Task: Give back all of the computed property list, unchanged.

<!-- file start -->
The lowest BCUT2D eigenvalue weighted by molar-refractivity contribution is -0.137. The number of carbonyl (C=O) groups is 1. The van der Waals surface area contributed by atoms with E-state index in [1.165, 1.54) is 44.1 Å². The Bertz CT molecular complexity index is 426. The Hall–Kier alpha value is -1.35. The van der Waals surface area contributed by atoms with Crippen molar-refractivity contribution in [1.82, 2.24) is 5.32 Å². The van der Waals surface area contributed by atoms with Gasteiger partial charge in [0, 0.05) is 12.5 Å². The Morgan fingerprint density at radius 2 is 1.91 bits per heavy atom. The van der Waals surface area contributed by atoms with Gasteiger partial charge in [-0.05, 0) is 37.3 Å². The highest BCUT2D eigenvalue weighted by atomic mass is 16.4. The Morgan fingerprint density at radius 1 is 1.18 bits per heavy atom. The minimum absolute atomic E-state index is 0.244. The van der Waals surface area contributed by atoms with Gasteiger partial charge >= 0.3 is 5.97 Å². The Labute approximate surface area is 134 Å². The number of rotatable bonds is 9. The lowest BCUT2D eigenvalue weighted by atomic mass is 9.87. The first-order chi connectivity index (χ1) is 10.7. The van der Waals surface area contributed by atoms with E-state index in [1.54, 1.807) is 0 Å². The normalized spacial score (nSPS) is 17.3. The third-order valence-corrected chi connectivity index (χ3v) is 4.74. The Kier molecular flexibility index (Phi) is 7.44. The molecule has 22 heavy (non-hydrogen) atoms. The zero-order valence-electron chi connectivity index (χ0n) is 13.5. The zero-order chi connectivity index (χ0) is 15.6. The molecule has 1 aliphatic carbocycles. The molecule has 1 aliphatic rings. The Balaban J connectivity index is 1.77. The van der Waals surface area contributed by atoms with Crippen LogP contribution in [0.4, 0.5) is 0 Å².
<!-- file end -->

The lowest BCUT2D eigenvalue weighted by molar-refractivity contribution is -0.137. The number of carbonyl (C=O) groups is 1. The van der Waals surface area contributed by atoms with E-state index in [1.165, 1.54) is 44.1 Å². The Bertz CT molecular complexity index is 426. The Hall–Kier alpha value is -1.35. The van der Waals surface area contributed by atoms with Crippen molar-refractivity contribution in [1.82, 2.24) is 5.32 Å². The van der Waals surface area contributed by atoms with Gasteiger partial charge in [0, 0.05) is 12.5 Å². The Morgan fingerprint density at radius 2 is 1.91 bits per heavy atom. The van der Waals surface area contributed by atoms with Gasteiger partial charge in [-0.05, 0) is 37.3 Å². The highest BCUT2D eigenvalue weighted by atomic mass is 16.4. The Morgan fingerprint density at radius 1 is 1.18 bits per heavy atom. The minimum absolute atomic E-state index is 0.244. The van der Waals surface area contributed by atoms with Gasteiger partial charge >= 0.3 is 5.97 Å². The Labute approximate surface area is 134 Å². The number of rotatable bonds is 9. The lowest BCUT2D eigenvalue weighted by atomic mass is 9.87. The first-order chi connectivity index (χ1) is 10.7. The van der Waals surface area contributed by atoms with E-state index in [1.54, 1.807) is 0 Å². The normalized spacial score (nSPS) is 17.3. The third-order valence-corrected chi connectivity index (χ3v) is 4.74. The Kier molecular flexibility index (Phi) is 7.44. The molecule has 22 heavy (non-hydrogen) atoms. The zero-order valence-electron chi connectivity index (χ0n) is 13.5. The zero-order chi connectivity index (χ0) is 15.6. The molecule has 1 aliphatic carbocycles. The molecule has 1 aliphatic rings. The Balaban J connectivity index is 1.77. The van der Waals surface area contributed by atoms with Crippen LogP contribution in [0.4, 0.5) is 0 Å².